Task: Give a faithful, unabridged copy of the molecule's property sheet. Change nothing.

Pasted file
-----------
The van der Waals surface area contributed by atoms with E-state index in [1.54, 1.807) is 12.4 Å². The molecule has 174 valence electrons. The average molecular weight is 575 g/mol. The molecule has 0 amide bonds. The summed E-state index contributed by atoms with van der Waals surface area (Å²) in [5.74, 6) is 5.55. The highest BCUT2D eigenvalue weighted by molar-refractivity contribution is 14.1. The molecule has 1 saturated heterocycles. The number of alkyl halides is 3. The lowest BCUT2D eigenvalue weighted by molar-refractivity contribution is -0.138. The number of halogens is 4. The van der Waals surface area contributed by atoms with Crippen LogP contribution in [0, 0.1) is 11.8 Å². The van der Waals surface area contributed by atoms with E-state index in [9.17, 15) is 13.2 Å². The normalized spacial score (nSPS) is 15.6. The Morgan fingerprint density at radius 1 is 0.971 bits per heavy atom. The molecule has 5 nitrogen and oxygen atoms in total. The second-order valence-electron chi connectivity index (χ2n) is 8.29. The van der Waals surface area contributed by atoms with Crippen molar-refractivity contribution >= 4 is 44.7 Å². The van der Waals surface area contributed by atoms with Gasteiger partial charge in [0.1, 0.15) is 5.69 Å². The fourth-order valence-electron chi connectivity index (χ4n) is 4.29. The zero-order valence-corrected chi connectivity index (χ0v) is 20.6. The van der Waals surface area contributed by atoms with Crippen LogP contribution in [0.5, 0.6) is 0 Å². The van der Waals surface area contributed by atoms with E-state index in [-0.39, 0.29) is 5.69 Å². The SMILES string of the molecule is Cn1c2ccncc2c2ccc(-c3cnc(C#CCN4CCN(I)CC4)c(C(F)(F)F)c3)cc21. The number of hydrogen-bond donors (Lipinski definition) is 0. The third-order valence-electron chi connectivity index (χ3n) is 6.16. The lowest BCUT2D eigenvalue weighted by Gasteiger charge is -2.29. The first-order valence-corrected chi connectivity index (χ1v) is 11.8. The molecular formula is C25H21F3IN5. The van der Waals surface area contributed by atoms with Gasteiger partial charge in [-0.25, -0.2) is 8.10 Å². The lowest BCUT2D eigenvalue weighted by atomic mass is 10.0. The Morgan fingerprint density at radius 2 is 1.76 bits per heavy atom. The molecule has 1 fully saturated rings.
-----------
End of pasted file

The van der Waals surface area contributed by atoms with E-state index in [1.54, 1.807) is 12.4 Å². The molecule has 174 valence electrons. The average molecular weight is 575 g/mol. The molecule has 0 amide bonds. The summed E-state index contributed by atoms with van der Waals surface area (Å²) in [5.74, 6) is 5.55. The highest BCUT2D eigenvalue weighted by molar-refractivity contribution is 14.1. The molecule has 1 saturated heterocycles. The number of alkyl halides is 3. The lowest BCUT2D eigenvalue weighted by molar-refractivity contribution is -0.138. The number of halogens is 4. The van der Waals surface area contributed by atoms with Crippen LogP contribution in [0, 0.1) is 11.8 Å². The van der Waals surface area contributed by atoms with E-state index in [9.17, 15) is 13.2 Å². The normalized spacial score (nSPS) is 15.6. The Morgan fingerprint density at radius 1 is 0.971 bits per heavy atom. The molecule has 5 nitrogen and oxygen atoms in total. The second-order valence-electron chi connectivity index (χ2n) is 8.29. The van der Waals surface area contributed by atoms with Crippen molar-refractivity contribution >= 4 is 44.7 Å². The van der Waals surface area contributed by atoms with Gasteiger partial charge in [0.1, 0.15) is 5.69 Å². The fourth-order valence-electron chi connectivity index (χ4n) is 4.29. The zero-order valence-corrected chi connectivity index (χ0v) is 20.6. The van der Waals surface area contributed by atoms with Crippen LogP contribution in [0.5, 0.6) is 0 Å². The van der Waals surface area contributed by atoms with E-state index in [-0.39, 0.29) is 5.69 Å². The SMILES string of the molecule is Cn1c2ccncc2c2ccc(-c3cnc(C#CCN4CCN(I)CC4)c(C(F)(F)F)c3)cc21. The number of hydrogen-bond donors (Lipinski definition) is 0. The third-order valence-electron chi connectivity index (χ3n) is 6.16. The lowest BCUT2D eigenvalue weighted by Gasteiger charge is -2.29. The first-order valence-corrected chi connectivity index (χ1v) is 11.8. The molecular formula is C25H21F3IN5. The van der Waals surface area contributed by atoms with Gasteiger partial charge in [-0.25, -0.2) is 8.10 Å². The lowest BCUT2D eigenvalue weighted by atomic mass is 10.0. The Morgan fingerprint density at radius 2 is 1.76 bits per heavy atom. The molecule has 1 fully saturated rings.